Social media buzzed with dismay and alarm over the Michigan congressman’s attitude, since it runs counter to overwhelming scientific evidence concerning climate change.
Yet, if you live in a religiously conservative state, as I once did, Walberg’s statement would not be surprising. I was born and raised in a Mormon family in Utah, where the word “environmentalist” is still considered by many to be foul language. I’m no longer a practicing Mormon, but rather a convert to the wonder of the outdoors, thanks to the education I received while exploring Utah’s vast public lands. I did not need to lose my religion to become an environmentalist, but I’m sure it didn’t hurt.
Years ago, I asked my dad why he didn’t think climate change was a threat. He replied that the second coming of Jesus Christ would take care of any “problems.” In other words, he believed a wipe-down of our planet would ensue upon Christ’s arrival back on earth. I was alarmed. This seemed to me like a rather large bet to make. But my father added that because he “knew” Christ would come again, it wasn’t a gamble for him and he didn’t need to worry about the future.
But, as the public response to Walburg’s statement demonstrated, this idea is not very reassuring to the majority of the American people. The science behind global climate change is overwhelming. What if the supernatural cleanup orchestrated by God failed to occur? And what if it came too late to matter?
I believe there is a strong religious argument to be made that we all have a responsibility to protect our planet. Caring for creation is emphasized in many religious texts and, in particular, by the Bible. Pope Francis wrote an entire encyclical on the subject – “Laudato SI'”, subtitled “On Care for Our Common Home.” In the case of my family’s religion, in the Book of Mormon, as well as Doctrine and Covenants, God instructs his children to tread lightly upon the Earth, to be sure that we do not defile or pollute it, and to use the planet’s gifts sparingly and conscientiously.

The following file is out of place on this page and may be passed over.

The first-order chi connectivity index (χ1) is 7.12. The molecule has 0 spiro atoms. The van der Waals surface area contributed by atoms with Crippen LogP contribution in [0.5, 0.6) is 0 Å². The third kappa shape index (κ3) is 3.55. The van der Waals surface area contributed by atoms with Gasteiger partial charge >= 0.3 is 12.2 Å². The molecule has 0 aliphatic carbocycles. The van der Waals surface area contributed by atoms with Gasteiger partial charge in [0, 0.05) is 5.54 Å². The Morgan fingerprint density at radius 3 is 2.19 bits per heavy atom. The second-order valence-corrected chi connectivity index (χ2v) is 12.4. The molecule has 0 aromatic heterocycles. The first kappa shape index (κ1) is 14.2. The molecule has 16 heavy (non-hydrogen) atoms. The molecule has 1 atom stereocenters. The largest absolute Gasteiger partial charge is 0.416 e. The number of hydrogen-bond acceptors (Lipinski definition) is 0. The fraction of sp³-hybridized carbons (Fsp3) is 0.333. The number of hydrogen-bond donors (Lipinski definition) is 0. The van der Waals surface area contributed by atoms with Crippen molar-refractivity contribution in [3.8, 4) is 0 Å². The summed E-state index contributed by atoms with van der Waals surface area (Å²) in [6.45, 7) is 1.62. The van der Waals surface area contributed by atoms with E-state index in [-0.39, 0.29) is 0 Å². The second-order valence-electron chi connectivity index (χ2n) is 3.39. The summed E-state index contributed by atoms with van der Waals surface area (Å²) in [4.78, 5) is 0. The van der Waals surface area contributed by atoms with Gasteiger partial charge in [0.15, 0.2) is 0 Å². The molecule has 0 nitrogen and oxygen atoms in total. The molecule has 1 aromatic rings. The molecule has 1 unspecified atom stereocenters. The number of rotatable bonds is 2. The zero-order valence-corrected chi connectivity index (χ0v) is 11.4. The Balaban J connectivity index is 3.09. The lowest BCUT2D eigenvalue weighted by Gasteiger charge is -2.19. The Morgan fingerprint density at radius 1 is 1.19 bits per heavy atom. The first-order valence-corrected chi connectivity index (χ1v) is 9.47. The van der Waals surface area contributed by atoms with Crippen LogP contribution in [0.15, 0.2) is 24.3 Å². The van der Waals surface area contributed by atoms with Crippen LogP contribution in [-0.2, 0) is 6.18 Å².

All scripture is open to interpretation. But here’s my take: Imagine your mother asked you to clean your room and, not only that, to take good care of your things, including your stuffed animals, your Barbie dolls and your action figures. She told you to care for each one because she gave them to you and she loves them just like she loves you. (Yes, in my story, Mom loves your childhood toys.)
But you decide not to clean up your room. In fact, you dump a couple of cans of paint on the carpet and smear fecal matter all over the walls. You light a fire in the middle of the room, throw your toys and plush animals into it, and let the air fill with smoke – endangering the house and everyone in it. How do you think your mom will react? I remember numerous mentions in the Bible about a vengeful God who doesn’t take kindly to man’s willful disregard for his commandments. Epic flood, anyone?
Which brings me back to Rep. Tim Walberg, and his dismissal of science and the future of our planet. Walberg and others like him can decide that climate change doesn’t concern them and, if they’re correct, God will fix it all. But when? And after how many of the earth’s plant and wildlife species have disappeared, become displaced, or gone extinct by the effects of climate change? And by destroying our environment for the sake of continued fossil fuel extraction and use, what does that say about us humans as stewards of the land?
Creating harmony between religious beliefs and the conservation of our planet is really quite easy. Even for those who believe that our warming planet poses no real threat, advocating for clean air, water, and protecting Earth’s teeming diversity of plants and wildlife is still something everyone can get behind. Or mostly everyone.
Because I’m thinking that God would love to see his children taking care of their planet and not totally gutting the place.
Christine Colbert is a contributor to Writers on the Range, the opinion service of High Country News (hcn.org). She lives and writes in Washington.